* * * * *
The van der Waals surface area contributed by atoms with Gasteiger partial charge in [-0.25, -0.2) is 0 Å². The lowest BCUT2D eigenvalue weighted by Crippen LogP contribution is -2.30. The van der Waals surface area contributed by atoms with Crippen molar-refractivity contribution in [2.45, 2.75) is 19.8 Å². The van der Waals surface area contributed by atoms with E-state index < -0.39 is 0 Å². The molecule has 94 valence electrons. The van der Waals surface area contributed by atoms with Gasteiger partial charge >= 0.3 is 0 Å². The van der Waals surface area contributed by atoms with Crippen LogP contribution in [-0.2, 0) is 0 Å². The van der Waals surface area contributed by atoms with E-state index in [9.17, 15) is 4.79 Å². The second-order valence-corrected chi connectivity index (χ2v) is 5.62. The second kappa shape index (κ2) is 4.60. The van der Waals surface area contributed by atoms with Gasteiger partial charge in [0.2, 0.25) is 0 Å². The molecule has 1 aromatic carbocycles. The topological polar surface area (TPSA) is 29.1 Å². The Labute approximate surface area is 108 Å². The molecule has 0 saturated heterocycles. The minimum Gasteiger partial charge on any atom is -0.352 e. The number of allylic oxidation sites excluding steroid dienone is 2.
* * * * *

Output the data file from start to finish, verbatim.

The van der Waals surface area contributed by atoms with Gasteiger partial charge in [-0.25, -0.2) is 0 Å². The lowest BCUT2D eigenvalue weighted by Crippen LogP contribution is -2.30. The van der Waals surface area contributed by atoms with Crippen molar-refractivity contribution in [2.45, 2.75) is 19.8 Å². The van der Waals surface area contributed by atoms with E-state index < -0.39 is 0 Å². The molecule has 94 valence electrons. The van der Waals surface area contributed by atoms with Gasteiger partial charge >= 0.3 is 0 Å². The van der Waals surface area contributed by atoms with Crippen LogP contribution in [-0.2, 0) is 0 Å². The van der Waals surface area contributed by atoms with E-state index in [9.17, 15) is 4.79 Å². The second-order valence-corrected chi connectivity index (χ2v) is 5.62. The second kappa shape index (κ2) is 4.60. The van der Waals surface area contributed by atoms with Gasteiger partial charge in [0.2, 0.25) is 0 Å². The molecule has 1 aromatic carbocycles. The topological polar surface area (TPSA) is 29.1 Å². The Labute approximate surface area is 108 Å². The molecule has 0 saturated heterocycles. The minimum Gasteiger partial charge on any atom is -0.352 e. The number of allylic oxidation sites excluding steroid dienone is 2.